As the likelihood of a conflict between the United States and China grows over Taiwan, some Pentagon officials have now warned that if China invaded Taiwan, “war could very well kick off in outer space.”
According to multiple Pentagon sources quoted by American television journalist Norah O’Donnell in a recent CBS broadcast aired on March 19, hostilities could also start in outer space if China attacks Taiwan.
The officials made this prediction in a “60 Minutes” episode on Taiwan about the status of the US Navy amid China’s military buildup. The officials noted that Washington and Beijing will aim to destroy each other’s satellites that “enable precision-guided weaponry.”
They went on to say that this might be followed by cyber strikes on US cities and sabotaging US West Coast ports.
The US Pacific Fleet commander, Samuel John Paparo, was questioned by O’Donnell about what the US would do if a more severe crisis broke out in the South China Sea or with Taiwan.
Paparo responded, “We’ll hope that they’ll answer the phone. Else, we’ll do our very best assessment based on the things that they say in open source and based on their behavior to divine their intentions. And we’ll act accordingly.”
When asked to name the most threatening aspect of China’s military modernization during the previous two decades, USN Admiral Michael Gilday responded that, in addition to the increase of China’s conventional forces, the expansion of its cyber and space capabilities is also alarming.
Gilday further explained that the United States is concerned about how the People’s Liberation Army Navy is forcing other countries’ fleets out of particular areas of the South China Sea and that rather than adhering to international law, “they [PLA Navy] want to control where those goods flow and how.”
In the past few months, tensions between the United States and China have risen dramatically. On January 28, a suspected Chinese spy high-altitude balloon was sighted in American airspace and went across multiple states before being taken down by a missile on February 4 this year.
Taiwan President’s Visit To The US
As Taiwan’s president prepares to travel to the United States, the Biden administration has asked China not to use the trip to inflame tensions.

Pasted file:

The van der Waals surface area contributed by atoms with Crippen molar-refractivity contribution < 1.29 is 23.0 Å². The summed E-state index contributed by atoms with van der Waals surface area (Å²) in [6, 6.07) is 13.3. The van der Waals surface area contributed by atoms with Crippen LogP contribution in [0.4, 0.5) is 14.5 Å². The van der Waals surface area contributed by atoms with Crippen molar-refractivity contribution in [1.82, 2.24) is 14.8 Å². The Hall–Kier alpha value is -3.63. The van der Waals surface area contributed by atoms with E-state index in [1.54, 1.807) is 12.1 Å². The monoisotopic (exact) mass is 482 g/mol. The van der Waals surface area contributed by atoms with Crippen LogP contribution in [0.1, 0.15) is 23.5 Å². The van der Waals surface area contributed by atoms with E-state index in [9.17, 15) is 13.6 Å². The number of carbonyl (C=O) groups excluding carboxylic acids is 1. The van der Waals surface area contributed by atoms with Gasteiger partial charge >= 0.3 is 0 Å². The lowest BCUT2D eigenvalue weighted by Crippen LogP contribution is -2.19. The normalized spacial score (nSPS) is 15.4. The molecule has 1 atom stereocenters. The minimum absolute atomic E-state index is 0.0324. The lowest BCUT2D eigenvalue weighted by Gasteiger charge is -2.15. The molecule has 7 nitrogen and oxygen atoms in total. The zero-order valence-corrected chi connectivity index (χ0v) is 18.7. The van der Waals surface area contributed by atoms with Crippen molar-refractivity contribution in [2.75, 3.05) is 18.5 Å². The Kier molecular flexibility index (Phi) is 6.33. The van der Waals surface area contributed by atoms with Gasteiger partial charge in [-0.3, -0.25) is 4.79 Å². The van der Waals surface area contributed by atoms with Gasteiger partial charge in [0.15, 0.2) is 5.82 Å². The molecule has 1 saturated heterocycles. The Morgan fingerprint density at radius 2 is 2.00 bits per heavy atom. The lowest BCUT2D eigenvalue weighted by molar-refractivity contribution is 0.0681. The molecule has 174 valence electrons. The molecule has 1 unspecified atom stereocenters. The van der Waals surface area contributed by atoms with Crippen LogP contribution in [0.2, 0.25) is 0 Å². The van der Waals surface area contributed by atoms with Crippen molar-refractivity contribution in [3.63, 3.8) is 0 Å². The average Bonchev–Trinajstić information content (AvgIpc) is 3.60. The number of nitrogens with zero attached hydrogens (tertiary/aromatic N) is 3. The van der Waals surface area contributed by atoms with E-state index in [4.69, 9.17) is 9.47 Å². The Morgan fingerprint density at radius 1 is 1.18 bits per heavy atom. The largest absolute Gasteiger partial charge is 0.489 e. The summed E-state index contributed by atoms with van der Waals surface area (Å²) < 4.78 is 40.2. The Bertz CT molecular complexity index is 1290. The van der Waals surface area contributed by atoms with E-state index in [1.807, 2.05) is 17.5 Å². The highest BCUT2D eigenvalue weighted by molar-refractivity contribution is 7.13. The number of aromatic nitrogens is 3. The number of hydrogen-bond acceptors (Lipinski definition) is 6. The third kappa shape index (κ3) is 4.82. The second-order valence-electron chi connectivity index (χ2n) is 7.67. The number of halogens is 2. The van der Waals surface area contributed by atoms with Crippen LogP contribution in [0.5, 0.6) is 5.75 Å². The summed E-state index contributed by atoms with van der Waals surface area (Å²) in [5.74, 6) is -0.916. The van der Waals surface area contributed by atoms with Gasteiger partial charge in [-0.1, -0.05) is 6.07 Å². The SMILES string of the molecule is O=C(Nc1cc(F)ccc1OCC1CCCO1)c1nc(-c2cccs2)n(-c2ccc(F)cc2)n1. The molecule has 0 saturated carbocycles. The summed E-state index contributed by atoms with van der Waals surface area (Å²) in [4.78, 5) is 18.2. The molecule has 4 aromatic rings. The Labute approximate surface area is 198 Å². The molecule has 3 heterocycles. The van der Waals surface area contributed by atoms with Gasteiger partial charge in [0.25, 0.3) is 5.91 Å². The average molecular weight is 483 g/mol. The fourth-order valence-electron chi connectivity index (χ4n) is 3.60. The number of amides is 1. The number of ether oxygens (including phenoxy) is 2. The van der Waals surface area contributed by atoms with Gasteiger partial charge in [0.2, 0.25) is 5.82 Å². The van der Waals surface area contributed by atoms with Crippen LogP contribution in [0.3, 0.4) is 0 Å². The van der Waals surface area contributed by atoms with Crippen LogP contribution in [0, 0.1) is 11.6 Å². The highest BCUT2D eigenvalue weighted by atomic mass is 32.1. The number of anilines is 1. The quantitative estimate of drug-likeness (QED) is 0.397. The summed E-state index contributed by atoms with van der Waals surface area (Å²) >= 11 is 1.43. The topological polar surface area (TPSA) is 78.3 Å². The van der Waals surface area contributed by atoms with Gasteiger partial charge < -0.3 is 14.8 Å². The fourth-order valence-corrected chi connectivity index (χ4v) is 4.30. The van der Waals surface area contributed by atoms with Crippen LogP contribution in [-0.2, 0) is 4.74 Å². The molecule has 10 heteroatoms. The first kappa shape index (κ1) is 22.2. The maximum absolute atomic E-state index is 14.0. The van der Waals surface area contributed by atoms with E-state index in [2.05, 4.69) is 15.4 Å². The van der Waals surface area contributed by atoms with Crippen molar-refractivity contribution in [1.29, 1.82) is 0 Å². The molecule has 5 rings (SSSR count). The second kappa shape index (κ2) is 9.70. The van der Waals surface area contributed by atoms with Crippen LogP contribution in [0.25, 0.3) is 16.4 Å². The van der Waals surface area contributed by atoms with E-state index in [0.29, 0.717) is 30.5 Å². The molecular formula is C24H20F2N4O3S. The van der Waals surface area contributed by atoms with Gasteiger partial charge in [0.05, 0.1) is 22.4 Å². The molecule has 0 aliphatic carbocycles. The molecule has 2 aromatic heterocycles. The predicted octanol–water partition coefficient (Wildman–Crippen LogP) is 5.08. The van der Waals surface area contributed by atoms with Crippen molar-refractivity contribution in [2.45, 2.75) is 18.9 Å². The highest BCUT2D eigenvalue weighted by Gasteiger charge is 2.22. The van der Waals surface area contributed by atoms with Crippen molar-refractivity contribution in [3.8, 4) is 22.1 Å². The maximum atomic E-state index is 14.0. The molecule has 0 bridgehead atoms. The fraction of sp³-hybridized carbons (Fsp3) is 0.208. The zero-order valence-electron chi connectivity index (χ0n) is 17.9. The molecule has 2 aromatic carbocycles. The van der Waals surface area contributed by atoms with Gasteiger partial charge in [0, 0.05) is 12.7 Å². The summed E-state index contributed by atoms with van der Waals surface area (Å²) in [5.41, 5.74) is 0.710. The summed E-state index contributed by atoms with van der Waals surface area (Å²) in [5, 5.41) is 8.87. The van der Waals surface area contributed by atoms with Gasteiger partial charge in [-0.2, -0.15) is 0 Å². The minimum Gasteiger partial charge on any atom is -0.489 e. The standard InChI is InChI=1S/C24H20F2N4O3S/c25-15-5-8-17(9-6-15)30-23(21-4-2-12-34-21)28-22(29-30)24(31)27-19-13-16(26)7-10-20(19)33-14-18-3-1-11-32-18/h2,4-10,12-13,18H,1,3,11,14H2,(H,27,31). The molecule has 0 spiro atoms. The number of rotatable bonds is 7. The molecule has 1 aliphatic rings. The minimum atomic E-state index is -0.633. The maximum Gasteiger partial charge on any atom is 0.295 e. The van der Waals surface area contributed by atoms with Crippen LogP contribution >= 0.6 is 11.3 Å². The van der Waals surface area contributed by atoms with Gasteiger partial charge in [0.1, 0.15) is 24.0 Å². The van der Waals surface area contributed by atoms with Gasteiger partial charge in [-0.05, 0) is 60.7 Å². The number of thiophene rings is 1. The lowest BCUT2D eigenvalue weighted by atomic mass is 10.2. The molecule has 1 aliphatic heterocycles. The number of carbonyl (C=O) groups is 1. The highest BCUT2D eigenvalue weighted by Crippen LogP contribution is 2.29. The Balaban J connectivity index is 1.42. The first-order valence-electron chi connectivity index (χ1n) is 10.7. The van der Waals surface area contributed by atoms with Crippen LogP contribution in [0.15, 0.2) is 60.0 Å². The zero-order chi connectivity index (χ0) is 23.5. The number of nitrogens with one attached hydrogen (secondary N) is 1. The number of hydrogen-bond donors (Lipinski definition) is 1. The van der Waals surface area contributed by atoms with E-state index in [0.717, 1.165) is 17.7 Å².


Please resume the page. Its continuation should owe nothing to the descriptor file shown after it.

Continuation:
In the upcoming weeks, Taiwan President Tsai Ing-wen intends to make stops in New York and Los Angeles en route to and from official visits to Guatemala and Belize.
On March 21, the presidential office officially confirmed Tsai’s plans, which include a two-night visit to New York starting on March 29 and another two-night stop in Los Angeles beginning on April 4 before returning to Taiwan.
Since taking office in 2016, President Tsai has successfully made such stops without much of China’s response, according to the US official. Among those scheduled to meet Tsai in the United States is House Speaker Kevin McCarthy, who has advocated for a tough stance towards Beijing.
Beijing considers Taiwan a part of its territory and has not ruled out using force to seize control of the island.
In response to Nancy Pelosi, McCarthy’s predecessor, visiting Taipei in August 2022, Beijing conducted live-fire drills near Taiwan. Beijing considered the visit by a senior US official to be an infringement of both its sovereignty and the one-China policy.
Taiwanese Defense Minister Chiu Kuo-cheng has warned that if McCarthy visits Taiwan, Beijing may send warships close to the island, potentially sparking an unexpected clash.
The US State Department in Washington said that high-level transits by Taiwanese officials align with US policy that has been in place for a while, as well as unofficial and solid ties with Taiwan.
A senior US official said, “We see no reason for Beijing to turn this transit, again, which is consistent with long-standing US policy, into anything but what it is. It should not be used as a pretext to step up any aggressive activity around the Taiwan Strait.”
Notwithstanding the current tensions, President Biden has said he expects to speak with President Xi Jinping. However, there is no scheduled time frame for this discussion, and Chinese officials have suggested it might not happen until after Tsai’s trip.